A Market by Any Other Name Would Smell as Sweet
Monday, 5th November 2018 at 5:00 pm
In response to a recent opinion piece in Pro Bono News, head of the Australian Charities and Not-for-profits Commission (ACNC) Dr Gary Johns, explains why a charity marketplace is vital to creating a more engaged and informed public.
David Crosbie’s contribution to Pro Bono News (25 October 2018) rails against the existence of a charity market.
And yet, in railing against this common concept of a market in which 56,000 charities compete for resources, albeit among well-defined constituencies, he makes the following statement:
“There is a very good argument charities should do more to measure their performance, their costs, their outcomes, their impact, not to create a marketplace, but to build the evidence base and contribute to our knowledge about how to achieve positive change.”
Who is to read and act on this information, if not other charities, donors, taxpayers and governments? This is called informing the market. Indeed, the ACNC Act commands me to do precisely so.
There was an earlier concept for the commission, whereby it would act as a hub to post the best research and programs in the sector. The idea was abandoned, but it is not without merit. Even still, the point of good information is that it should be made available to those who may wish to act upon it, and in a form that they may find useful.
The missing ingredient in David Crosbie’s world is donors. They may be interested in what charities are up to. After all, they donate $10 billion a year to charities. A mere fraction of government contributions to be sure, but still a significant amount.
Indeed, there are already several places where donors gather to seek information about charities, Our Community, Philanthropy Australia, Community Funds and Environmental Grantmakers are just a few.
In addition, there are some small-scale charity rating websites, but this is not the object of the commission’s conception of the market. The ACNC will not rate charities, it will enable them to be more visible to those who may wish to find charities to satisfy their desire to help a cause, for particular beneficiaries, in certain places.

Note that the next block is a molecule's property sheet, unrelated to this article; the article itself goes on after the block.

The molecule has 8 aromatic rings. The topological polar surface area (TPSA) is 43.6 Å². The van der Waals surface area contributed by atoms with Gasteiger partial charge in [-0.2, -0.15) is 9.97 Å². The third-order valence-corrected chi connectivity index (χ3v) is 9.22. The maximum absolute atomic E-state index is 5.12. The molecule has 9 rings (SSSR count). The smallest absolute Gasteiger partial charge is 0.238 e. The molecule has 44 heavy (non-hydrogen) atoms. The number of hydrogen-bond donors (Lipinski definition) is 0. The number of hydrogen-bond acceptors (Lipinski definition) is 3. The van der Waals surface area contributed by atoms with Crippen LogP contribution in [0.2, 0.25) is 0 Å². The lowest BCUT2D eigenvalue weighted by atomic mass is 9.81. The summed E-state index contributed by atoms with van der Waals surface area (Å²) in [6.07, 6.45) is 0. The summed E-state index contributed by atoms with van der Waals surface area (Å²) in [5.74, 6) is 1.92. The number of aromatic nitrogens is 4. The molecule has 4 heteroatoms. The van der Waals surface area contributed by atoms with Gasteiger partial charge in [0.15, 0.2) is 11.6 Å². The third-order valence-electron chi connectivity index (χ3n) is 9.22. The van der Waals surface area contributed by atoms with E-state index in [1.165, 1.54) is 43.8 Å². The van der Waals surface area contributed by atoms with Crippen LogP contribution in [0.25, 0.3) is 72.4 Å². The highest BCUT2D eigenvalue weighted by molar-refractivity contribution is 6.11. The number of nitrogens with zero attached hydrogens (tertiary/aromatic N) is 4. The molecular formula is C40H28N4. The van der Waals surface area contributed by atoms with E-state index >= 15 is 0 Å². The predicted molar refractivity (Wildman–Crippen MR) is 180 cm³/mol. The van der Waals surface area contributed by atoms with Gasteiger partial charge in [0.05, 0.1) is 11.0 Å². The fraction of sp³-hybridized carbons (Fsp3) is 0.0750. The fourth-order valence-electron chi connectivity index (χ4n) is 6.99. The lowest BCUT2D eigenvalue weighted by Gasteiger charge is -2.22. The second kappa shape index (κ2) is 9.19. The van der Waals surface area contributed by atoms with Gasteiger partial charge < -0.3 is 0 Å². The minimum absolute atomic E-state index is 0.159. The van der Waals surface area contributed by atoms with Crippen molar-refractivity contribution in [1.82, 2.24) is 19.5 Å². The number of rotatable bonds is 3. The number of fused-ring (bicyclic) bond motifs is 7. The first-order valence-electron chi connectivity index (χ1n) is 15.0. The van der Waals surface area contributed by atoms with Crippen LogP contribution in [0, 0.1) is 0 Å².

At present, the ACNC Charity Register only allows for a for a simple search. I believe we can do better.
Imagine being able to find out what the market in charitable programs provides – the what, the who, and the where. Quite a revolution.
Each of the organisations I mentioned above struggle with scale: it is very expensive to gather all the charities in each field of interest. But, the taxpayer has already paid for the Charity Register at the ACNC, what better place to gather information in a language common to both charities and donors?
This new Charity Register search function will be underpinned by a taxonomy (a dictionary of common terms in the sector). It will provide every interested person the opportunity to find and compare like programs offered for the same purpose and in the same place.
The ACNC will offer charities a better way to provide information about their programs in the Annual Information Statement. We will rework existing questions to minimise the impost on charities.
What better platform for those concerned with charitable deeds to search for existing evidence of performance? Or just a list of charities they may want to help, regardless of performance.
What donors regard as good or bad performance is a matter for them.
Disdain for simple concepts such as markets does not make them disappear. Although it may render them opaque.
The ACNC Act seeks a more engaged and informed public. What better way to do it than report by program. It is, after all the language of charities. It is the most common conversation that I have with charities.
They seem to have no difficulty or issue with the idea at all.
About the author: Dr Gary Johns is the commissioner of the Australian Charities and Not-for-profits Commission (ACNC).